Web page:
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Minerva Coupe Chauffeur

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Minerva Coupe Chauffeur - information: Minerva Coupe Chauffeur is a very good car, that was released by "Minerva" company. We collected the best 12 photos of Minerva Coupe Chauffeur on this page.

Brand Name Minerva
Model Minerva Coupe Chauffeur
Number of views 97124 views
Model's Rate 5.4 out of 10
Number of images 12 images
Interesting News
  • Updates: Honda CBR 150R and 250R.

    Honda seem to be on the upswing with their updates too and this time it’s their two small-capacity sports bikes that have received cosmetic upgrades. To begin with, the Honda CBR 150R is now available with attractive and sporty graphics. HMSI have priced it at Rs 1.23 lakh (ex-Delhi). Along with the CBR 150R, Honda have also updated their premium offering in the 250-cc category, the CBR 250R. The new 250R now comes with fancy stickers and new colours such as red, black and white. This new CBR is priced at Rs 1.60 lakh (ex-Delhi) for the standard non-ABS variant and at Rs 1.89 lakh (ex-Delhi) for the combined ABS version. Apart from these changes the bikes remain the same as before.
  • VOLKSWAGEN news.

    Arriving too late for inclusion in last month’s column, the Scirocco GT and R-Line Black Editions feature black painted alloy wheels, together with a black contrast roof, door mirrors and rear spoiler, as well as rear privacy glass. Offered with a choice of 148 or 181bhp power outputs, there’s also the option of a six-speed manual or six-speed DSG twin-clutch automatic transmission. Prices start at Ј25,855 for the Scirocco GT Black Edition 2.0 TDI with 148bhp engine and rise to Ј30,425 for the R-Line Black Edition 2.0 TDI with 181bhp powerplant and DSG automatic gearbox. Volkswagen dealers can order the cars today, with the first cars registered next month.
  • SCRAMBLER CLASSIC.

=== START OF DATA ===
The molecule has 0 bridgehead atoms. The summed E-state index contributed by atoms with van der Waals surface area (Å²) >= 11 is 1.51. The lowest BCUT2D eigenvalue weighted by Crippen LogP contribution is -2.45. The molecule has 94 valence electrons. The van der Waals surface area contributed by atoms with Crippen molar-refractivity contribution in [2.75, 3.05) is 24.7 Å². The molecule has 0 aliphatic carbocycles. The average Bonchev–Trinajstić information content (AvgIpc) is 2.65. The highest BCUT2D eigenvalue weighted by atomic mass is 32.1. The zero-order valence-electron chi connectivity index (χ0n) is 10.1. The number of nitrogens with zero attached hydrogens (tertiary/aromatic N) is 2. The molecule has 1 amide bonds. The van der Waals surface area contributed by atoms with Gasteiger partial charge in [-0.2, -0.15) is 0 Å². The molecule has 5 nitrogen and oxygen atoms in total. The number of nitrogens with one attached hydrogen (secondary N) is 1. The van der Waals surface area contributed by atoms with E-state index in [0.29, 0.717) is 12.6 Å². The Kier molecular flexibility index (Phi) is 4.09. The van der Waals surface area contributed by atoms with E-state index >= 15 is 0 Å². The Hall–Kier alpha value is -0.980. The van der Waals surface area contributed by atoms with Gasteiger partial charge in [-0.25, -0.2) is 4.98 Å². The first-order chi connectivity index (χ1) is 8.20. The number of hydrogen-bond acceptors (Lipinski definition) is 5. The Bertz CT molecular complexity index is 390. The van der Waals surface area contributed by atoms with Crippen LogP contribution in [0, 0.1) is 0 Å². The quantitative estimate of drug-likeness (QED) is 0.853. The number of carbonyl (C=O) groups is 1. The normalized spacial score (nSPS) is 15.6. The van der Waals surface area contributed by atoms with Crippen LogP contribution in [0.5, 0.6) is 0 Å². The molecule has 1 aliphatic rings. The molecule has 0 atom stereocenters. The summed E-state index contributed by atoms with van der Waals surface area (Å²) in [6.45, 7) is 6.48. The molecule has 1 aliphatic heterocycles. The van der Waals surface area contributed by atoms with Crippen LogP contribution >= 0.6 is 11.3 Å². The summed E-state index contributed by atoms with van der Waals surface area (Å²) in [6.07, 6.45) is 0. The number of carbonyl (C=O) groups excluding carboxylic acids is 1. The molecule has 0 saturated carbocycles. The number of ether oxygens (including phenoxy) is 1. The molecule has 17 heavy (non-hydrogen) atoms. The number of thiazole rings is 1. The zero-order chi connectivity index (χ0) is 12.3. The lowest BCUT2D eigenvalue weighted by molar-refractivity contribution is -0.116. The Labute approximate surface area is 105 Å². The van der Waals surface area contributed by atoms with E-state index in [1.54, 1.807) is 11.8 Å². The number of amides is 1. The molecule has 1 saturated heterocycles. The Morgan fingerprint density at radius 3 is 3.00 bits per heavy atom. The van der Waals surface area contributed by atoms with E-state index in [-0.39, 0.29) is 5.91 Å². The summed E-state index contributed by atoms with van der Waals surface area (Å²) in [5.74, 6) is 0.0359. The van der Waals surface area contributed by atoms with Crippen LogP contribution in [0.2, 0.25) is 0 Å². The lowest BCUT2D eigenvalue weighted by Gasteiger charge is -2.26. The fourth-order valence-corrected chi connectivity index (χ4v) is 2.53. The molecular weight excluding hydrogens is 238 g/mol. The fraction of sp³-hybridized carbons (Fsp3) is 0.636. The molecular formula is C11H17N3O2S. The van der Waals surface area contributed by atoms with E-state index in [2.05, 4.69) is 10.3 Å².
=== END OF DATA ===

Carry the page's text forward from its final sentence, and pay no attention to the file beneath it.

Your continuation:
Ducati’s new Scrambler range is a trip down memory lane. A modern tribute to the care-free, halcyon days of the original Scrambler, which was born in 1962. Born free, in fact, as is engraved on the fuel cap. Sweet touches like that bring a smile to my face and encourage me to mentally unshackle from the putrid and mayhem filled realities of the so-called modern world. The Scrambler Classic is the machine to do it on. So easy to ride. Easy on the eye. Comfortable. Inspiring in a fashion that is not bent towards velocity. You don’t have to try and be fast on one. Just take it easy, dude, enjoy the ride and pass it on. The new Scrambler has an extra cylinder and a fair bit more capacity over its distant predecessor, using the reliable and effervescent 803cc air-cooled Desmo two-valve engine. The motor yields an excellent mix of easily accessible power and consistent torque that is further bolstered by well matched gearbox ratios. The bike is ultra-narrow and low in the seat, and all controls are easy to use and light to the touch, making it an attractive prospect to whatever your gender. With a slight weight of 170kg to lug, the Scrambler is certainly a zesty little number, but not intimidating. That’s what its all about, man. The diamond stitched and suitably well-used couch brown seat, spoked wheels, brushed aluminium tank covers and cow-horn ‘bars scream vintage and do a good job of hiding the machine’s actual modernity. If you look more closely there are other nice touches, like the aluminium guards, machined engine covers and tidy exhaust plumbing. It is touted as a fashion and lifestyle statement, again like its daddy, and is effective in this regard. Ducati know this, of course, and have an entire wardrobe available pour femme et homme. Handling is pretty darn good. The 18in front and relatively high profile tyres tend to slow direction changes, but this is well compensated by the handlebars, light weight and general rider ergonomics. It’s a willing performer in the curves too, with good clearance and confident corner tracking. The relatively soft suspension is not complex and provides decent stroke for absorbing corrugations. The overall comfort helps alleviate some of the effects of “hanging out in the wind” a bit, too. Brakes, which feature the miracle of ABS and “radial” caliper mounting, are effective but feel wooden, like old Brembos do. The dash is suitably sparse, but a disappointment - there is nothing analogue in it and it is not easily read, which is a shame. But in keeping with the peace, love and good happiness stuff theme, I can forgive and even forget. Overall, the Scrambler is a great little machine that is rewarding as much as it is pleasing to ride. Just hop on and go - it’s that easy. It is destined to be a hit with many people seeking a bike that is functional and places the rider in a more restful universe.
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